www.newkoyo.com The New Koyo Hotel is doing for Tokyo what Kao Sahn Road has done for Bangkok. Beware of an influx of budget travelers. A gaijin zoo is springing up north of Ueno, and the temporary inhabitants are being attracted by room rates that start at 2,500 yen. The Web site is packed with other information and links indispensable to the backpack set.

Some middle-aged German dude in businesslike wool pants, a well-ironed button-down shirt, a power tie and a military-style hair cut demonstrates how to dance. Rene also gives a history of where styles like hip-hop, minimal techno and dub developed. He seems to be taking it all very seriously, and the text-booklike words streaming from his mouth come in ironic contrast to his highly versatile and malleable body posture.

Ibex is an alternative outdoor clothing company touting the virtues of wool over synthetics because of the material’s ability to both insulate and breathe. The Spudster’s Riglos T, which feels as cottony as any Hanes, arrived in Japan in less than a week. There aren’t any mountains to climb in Tokyo, but the soft wool does its thing — drawing sweat away from the body — on the Stairmaster as well.

A cool news site that posts stories suggested by readers. Think of it as a Slashdot spinoff without the geek factor. It even has a sports section, and let’s face it, not many geeks even know who Alex Rodriguez is. Other “news” sections are: movies, humor, games, media, music, politics, sex, technology, TV and work. Great use of the Internet.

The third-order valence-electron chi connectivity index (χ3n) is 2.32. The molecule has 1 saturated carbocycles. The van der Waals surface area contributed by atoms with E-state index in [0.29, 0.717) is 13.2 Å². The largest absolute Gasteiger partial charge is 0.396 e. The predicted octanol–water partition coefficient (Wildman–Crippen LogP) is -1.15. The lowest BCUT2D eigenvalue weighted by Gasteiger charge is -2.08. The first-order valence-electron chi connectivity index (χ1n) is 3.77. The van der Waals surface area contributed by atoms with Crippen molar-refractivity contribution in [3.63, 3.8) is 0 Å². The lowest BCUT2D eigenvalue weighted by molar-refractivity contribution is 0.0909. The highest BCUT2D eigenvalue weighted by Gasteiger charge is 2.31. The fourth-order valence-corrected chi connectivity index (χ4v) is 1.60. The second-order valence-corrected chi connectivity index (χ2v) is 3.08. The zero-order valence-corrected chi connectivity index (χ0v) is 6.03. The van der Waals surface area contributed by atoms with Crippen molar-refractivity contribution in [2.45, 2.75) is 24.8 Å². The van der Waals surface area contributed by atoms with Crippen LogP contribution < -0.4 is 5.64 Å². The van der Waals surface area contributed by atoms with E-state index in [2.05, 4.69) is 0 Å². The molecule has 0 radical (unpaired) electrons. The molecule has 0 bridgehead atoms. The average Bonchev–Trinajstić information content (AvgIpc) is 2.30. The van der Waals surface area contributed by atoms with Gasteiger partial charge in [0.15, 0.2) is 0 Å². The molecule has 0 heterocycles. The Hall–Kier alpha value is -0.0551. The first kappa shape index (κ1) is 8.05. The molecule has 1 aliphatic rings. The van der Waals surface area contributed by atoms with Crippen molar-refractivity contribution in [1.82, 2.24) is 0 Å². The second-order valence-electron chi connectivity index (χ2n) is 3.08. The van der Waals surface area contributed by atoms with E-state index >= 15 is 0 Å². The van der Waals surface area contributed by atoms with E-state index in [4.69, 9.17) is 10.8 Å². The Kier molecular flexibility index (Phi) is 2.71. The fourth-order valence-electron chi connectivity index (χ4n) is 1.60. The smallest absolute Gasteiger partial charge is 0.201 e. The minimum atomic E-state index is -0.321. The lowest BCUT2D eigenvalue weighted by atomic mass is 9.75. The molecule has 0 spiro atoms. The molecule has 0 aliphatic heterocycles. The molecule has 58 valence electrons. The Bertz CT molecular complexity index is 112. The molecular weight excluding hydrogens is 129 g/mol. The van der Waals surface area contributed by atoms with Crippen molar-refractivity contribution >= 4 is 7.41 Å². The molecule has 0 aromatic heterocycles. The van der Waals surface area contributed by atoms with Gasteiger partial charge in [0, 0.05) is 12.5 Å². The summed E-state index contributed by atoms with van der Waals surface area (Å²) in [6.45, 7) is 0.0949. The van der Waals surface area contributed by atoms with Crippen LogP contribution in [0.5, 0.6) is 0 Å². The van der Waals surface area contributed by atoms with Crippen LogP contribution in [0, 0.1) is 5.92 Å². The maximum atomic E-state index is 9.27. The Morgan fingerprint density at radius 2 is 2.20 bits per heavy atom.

Surferspud is proud to announce that he has been placed in Gryffindor House at Hogwarts School of Witchcraft and Wizardry. Actually, he’s pretty embarrassed but it’s all part of rummaging through the Internet. Turns out these pages are as imaginative as J.K. Rowling’s stories themselves and what all fan sites should aspire to be. Added bonus: Preview the trailer to the upcoming movie.

An author who first coined the word “muggles” in a 1984 children’s book depicting a postnuclear-holocaust land applied the word to the mutated humans that inhabit her dark world. J.K. Rowling either dreamed up the same word or took it from the out-of-print “The Legend of Rah and the Muggles.” In Rowling’s books, “muggles” is the word wizards and witches use to refer to ordinary people.

If you are offended by profanity, then add this site to all those chat rooms you don’t visit anymore. If, on the other hand, you prefer to keep up with all the trash talk in your fantasy leagues — or in the chat rooms you still bother to hang in — this online dictionary will teach you to transform language into a brand new angry form of expression. Another step on the evolutionary ladder.

A pre-election spoof site is now dedicated to twisting the words from the man in the Oval Office back toward the truth. And of course the man who proved the United States is not a democracy is giving the editors here plenty of material.